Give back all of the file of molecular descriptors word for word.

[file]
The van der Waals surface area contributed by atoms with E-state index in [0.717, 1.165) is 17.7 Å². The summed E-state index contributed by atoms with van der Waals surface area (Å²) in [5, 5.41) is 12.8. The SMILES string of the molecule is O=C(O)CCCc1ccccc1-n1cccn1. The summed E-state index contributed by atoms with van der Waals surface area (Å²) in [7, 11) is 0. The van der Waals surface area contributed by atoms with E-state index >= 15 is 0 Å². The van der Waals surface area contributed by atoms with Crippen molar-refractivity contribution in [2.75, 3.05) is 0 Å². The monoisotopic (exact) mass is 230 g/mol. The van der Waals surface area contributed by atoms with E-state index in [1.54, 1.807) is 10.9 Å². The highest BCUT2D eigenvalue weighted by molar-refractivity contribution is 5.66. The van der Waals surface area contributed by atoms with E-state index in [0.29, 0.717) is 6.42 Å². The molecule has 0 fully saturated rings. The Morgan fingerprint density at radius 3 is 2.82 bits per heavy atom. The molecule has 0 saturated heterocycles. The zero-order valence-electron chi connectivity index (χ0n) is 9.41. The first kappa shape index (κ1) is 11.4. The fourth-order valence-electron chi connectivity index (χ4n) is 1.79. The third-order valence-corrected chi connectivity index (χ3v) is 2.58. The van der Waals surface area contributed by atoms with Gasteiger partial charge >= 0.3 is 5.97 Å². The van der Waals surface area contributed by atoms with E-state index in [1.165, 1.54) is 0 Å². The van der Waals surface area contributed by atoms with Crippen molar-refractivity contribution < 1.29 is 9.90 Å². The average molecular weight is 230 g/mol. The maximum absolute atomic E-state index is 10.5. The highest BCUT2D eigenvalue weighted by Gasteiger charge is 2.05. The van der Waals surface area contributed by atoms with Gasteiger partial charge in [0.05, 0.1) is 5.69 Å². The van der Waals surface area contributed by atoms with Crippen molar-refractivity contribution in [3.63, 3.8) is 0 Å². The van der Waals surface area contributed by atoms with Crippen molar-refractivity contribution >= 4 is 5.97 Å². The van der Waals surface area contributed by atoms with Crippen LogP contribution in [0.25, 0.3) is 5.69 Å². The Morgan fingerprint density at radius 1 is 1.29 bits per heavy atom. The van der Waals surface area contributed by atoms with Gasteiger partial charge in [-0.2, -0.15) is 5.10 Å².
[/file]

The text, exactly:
The van der Waals surface area contributed by atoms with E-state index in [0.717, 1.165) is 17.7 Å². The summed E-state index contributed by atoms with van der Waals surface area (Å²) in [5, 5.41) is 12.8. The SMILES string of the molecule is O=C(O)CCCc1ccccc1-n1cccn1. The summed E-state index contributed by atoms with van der Waals surface area (Å²) in [7, 11) is 0. The van der Waals surface area contributed by atoms with E-state index >= 15 is 0 Å². The van der Waals surface area contributed by atoms with Crippen molar-refractivity contribution in [2.75, 3.05) is 0 Å². The monoisotopic (exact) mass is 230 g/mol. The van der Waals surface area contributed by atoms with E-state index in [1.54, 1.807) is 10.9 Å². The highest BCUT2D eigenvalue weighted by molar-refractivity contribution is 5.66. The van der Waals surface area contributed by atoms with E-state index in [0.29, 0.717) is 6.42 Å². The molecule has 0 fully saturated rings. The Morgan fingerprint density at radius 3 is 2.82 bits per heavy atom. The molecule has 0 saturated heterocycles. The zero-order valence-electron chi connectivity index (χ0n) is 9.41. The first kappa shape index (κ1) is 11.4. The fourth-order valence-electron chi connectivity index (χ4n) is 1.79. The third-order valence-corrected chi connectivity index (χ3v) is 2.58. The van der Waals surface area contributed by atoms with Gasteiger partial charge >= 0.3 is 5.97 Å². The van der Waals surface area contributed by atoms with E-state index in [1.165, 1.54) is 0 Å². The van der Waals surface area contributed by atoms with Crippen molar-refractivity contribution < 1.29 is 9.90 Å². The average molecular weight is 230 g/mol. The maximum absolute atomic E-state index is 10.5. The highest BCUT2D eigenvalue weighted by Gasteiger charge is 2.05. The van der Waals surface area contributed by atoms with Gasteiger partial charge in [0.05, 0.1) is 5.69 Å². The van der Waals surface area contributed by atoms with Crippen molar-refractivity contribution in [3.63, 3.8) is 0 Å². The van der Waals surface area contributed by atoms with Crippen molar-refractivity contribution >= 4 is 5.97 Å². The van der Waals surface area contributed by atoms with Crippen LogP contribution in [0.25, 0.3) is 5.69 Å². The Morgan fingerprint density at radius 1 is 1.29 bits per heavy atom. The van der Waals surface area contributed by atoms with Gasteiger partial charge in [-0.2, -0.15) is 5.10 Å².